My biological father was a Heroine addict when I was born. He was inconsistent. The type of Dad that I sat and waited for on the porch - he never showed up. I had issues about him not being around. My mother helped me to get over those feelings. She said, "Some people cause more pain being in your life than out of it."
My grandfather never caused me pain until he left us last Fall. He was my Dad. He kept his promises. He took my cousins and I on trips and spanked my brother once in Arizona (truly out of his character!) for not listening.
He never missed a graduation or anything for that matter. He had no problem with letting the world know that his family was first. That kind of love was inspiring to witness first hand. I always wanted to love someone with that level of magnitude and loyalty. I'm trying my best.
A giving man he was, not just with material things but with words of wisdom. He gave me kind words when I commenced my path of entrepreneurship. He was always a phone call away for anything that I needed.
He battled with Dementia for three years and with the help of my grandmother and my husband, we took good care of him. I would be a liar if I told you that those years weren't challenging. However, for a man of his caliber, the journey was an honor.
I always dreaded that day and that call. The reality that he died was a cold numbing feeling. I still have it. A relief in disguise as I always envisioned myself being a bit crazy or depressed after his death. But I'm just numb.
I distanced myself from my friends for a while. My crying episodes were without schedule and I was afraid of making them feel awkward.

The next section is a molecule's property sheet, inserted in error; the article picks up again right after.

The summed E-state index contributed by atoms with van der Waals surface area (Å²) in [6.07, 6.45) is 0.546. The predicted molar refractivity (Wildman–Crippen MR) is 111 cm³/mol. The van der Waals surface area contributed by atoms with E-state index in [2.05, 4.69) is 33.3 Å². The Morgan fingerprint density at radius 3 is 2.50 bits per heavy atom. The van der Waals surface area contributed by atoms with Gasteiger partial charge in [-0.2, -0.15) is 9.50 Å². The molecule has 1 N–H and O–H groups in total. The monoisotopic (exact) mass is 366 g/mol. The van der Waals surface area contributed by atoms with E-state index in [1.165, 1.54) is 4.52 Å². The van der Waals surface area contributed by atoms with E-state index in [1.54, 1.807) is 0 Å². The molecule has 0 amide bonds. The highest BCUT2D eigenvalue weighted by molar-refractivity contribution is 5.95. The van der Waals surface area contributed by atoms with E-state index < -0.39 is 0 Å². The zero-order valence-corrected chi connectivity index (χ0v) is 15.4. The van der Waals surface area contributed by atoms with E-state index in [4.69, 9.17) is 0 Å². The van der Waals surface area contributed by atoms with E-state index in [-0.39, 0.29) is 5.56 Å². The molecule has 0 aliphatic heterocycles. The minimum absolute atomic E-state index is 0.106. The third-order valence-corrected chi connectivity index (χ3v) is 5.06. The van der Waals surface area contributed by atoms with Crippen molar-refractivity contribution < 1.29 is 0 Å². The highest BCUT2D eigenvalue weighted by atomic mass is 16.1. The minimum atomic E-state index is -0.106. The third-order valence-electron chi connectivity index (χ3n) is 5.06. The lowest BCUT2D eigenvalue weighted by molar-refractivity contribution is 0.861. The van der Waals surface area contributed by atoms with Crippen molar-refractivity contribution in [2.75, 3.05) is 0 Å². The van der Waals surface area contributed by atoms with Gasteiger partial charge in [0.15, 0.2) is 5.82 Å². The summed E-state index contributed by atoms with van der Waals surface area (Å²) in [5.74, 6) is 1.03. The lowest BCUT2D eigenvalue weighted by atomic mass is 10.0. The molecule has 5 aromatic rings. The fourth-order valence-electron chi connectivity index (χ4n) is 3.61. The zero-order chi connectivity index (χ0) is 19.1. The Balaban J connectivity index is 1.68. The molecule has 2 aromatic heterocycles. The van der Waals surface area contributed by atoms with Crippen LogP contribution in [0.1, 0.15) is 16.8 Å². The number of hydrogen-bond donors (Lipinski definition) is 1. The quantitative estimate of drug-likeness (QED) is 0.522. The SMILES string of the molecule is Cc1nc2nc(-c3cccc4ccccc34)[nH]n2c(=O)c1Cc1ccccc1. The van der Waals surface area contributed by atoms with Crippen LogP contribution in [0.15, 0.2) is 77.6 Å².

Today I am remarkably better - until I see a photograph. I finally began cleaning his room today and found a picture of us. It was the one that I took down from the photo gallery in my hallway. I just couldn't look at that picture everyday, so my husband put it in my grandfather's room and closed the door. It's one of my favorite.
I dust off his old dresser and pick the picture up. There's an empty space in the pit of my rib where he is missing. My neck hurts; that pit in my throat wants to escape. I won't let it though. We look so happy in that picture. So healthy. We didn't know what the future held. It's almost too perfect to bear.
I look down at his brown, leather shoes and ponder how in the hell anyone could ever fill them. The truth is, no one ever will.
I hide the picture myself this time, in my room where it's a bit more visible. Hiding it for another day when I'll try again. Hiding it for another day when I'll be tough enough to hang it up in a frame on the wall. That day is not today, and that's okay.
Rest in Absolute Peace, Papa.